The reporting of contacts, specifically foreign contacts, for clearance holders is of the utmost importance for continued access authorization. All security clearance holders have an obligation to report potential security concerns, whether they are about themselves or others. Guideline B of the Security Executive Agent Directive (SEAD) 4 lays out the disqualifying and mitigating conditions for potential foreign influence concerns. However, before even getting to these regulations, one must decide if they are required to report foreign contacts. The reporting requirements are set forth in SEAD 3, but both SEAD 3 and SEAD 4 should be used to determine if you are required to report a foreign contact.
Under SEAD 3, the reporting of foreign contacts is governed by section F(2) and requires, in part, that a person report any “continuing association with known foreign nationals that involves bonds of affection, personal obligation, or intimate contact; or any contact with a foreign national that involves the exchange of personal information.” The last part is important to note as it provides a far broader description of when a foreign contact needs to be reported.
Many individuals look to the Standard Form 86 (SF-86) to determine what information needs to be reported in relation to foreign contacts under section 19 when it asks in part if “you have close and/or continuing contact with a foreign national with whom you, your spouse, or partner are bound by affection, influence, common interests, and/or obligations.” However, SEAD 3 provides a more complete definition as it describes the requirement to report any foreign contact that involves the exchange of personal information. This definition is left up to interpretation, but it routinely means that any foreign contact you exchanged personal information with, including simply your name, can be reported. However, the caveat comes with the continuing association aspect of the reporting requirements.
Many clearance holders who are contemplating whether or not to report a foreign contact get tripped up with the “continuing association” aspect of the reporting requirements. This is an important distinction, as one is not required to report a foreign contact they spoke to once or in their official capacity, such as a customs officer when traveling abroad. Only in rare circumstances, such as if that person is attempting to coerce or manipulate you or if they reveal themselves as a foreign intelligence officer, would there be an exception. The continuing association must be just that—continuing—and be multiple and/or ongoing.
The reporting requirements for any security clearance holder are serious, and if reporting requirements are not followed, especially for proper reporting of foreign contacts, that could have a negative impact on one’s security clearance. In many cases, the prompt reporting of foreign contacts acts as mitigation in and of itself for not only compliance with reporting requirements but also for doing so immediately, which shows adjudicators and/or investigators you understand the seriousness of these types of requirements. It is important to note that a security clearance is a privilege, not a right, and thus a person who holds a security clearance must comply with all regulations, including reporting requirements. If you don’t, you risk not only raising red flags pertaining to potential foreign influence concerns but also failing to report foreign contacts when required to do so, which can implicate personal conduct issues and thus start you down the path of potential clearance denial. Therefore, it is important to ensure that one follows all reporting requirements for the proper reporting of foreign contacts in order to avoid any potential pitfalls with your security clearance eligibility in the future.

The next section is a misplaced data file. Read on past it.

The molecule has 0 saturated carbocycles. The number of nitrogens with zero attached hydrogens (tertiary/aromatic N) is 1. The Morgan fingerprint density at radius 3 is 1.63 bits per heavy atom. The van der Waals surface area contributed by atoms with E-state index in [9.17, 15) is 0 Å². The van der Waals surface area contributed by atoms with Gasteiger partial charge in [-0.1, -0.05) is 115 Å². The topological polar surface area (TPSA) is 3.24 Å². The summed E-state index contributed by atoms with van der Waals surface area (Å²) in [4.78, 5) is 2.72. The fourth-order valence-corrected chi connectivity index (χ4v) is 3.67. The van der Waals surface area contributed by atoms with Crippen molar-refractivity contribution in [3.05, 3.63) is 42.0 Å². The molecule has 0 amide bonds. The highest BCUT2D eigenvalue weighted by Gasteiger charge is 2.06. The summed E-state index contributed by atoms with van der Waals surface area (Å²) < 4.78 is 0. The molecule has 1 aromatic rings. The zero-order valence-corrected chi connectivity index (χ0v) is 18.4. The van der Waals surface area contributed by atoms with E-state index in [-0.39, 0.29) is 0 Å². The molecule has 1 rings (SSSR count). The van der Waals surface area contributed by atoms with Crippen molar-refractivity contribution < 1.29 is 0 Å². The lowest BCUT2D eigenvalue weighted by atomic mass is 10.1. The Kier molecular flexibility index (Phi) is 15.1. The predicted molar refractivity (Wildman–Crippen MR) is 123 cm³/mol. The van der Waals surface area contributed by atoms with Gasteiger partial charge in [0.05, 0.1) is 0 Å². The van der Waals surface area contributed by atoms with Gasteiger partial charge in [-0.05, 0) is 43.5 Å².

Regardless of the actions you have taken, you should seek the assistance of an experienced security clearance attorney to assist you with understanding the nuances of reporting requirements. If you are unable to properly and fully advocate for yourself and properly comply with reporting requirements, then you face further delays and issues that could impede your career advancement and the potential for revocation of your security clearance eligibility.
Ryan C. Nerney, Esq. is the Managing Partner of the Ladera Ranch office of Tully Rinckey PLLC, where he focuses his practice primarily on national security law, with experience in federal employment and military matters. Ryan represents clients who have security clearance issues against agencies such as the CIA, NSA, DIA, DOD, NRO, and DOE, among others. He has represented numerous clients in security clearance revocation proceedings and has a proven record of saving clients’ jobs, as well as anticipating and resolving potential future issues with their security clearances. Ryan currently serves as Secretary for the National Security Lawyers Association (NSLA) and was awarded the 2022 Security Clearance Lawyer of the Year award by the NSLA. He can be reached at email@example.com or at (888)-529-4543.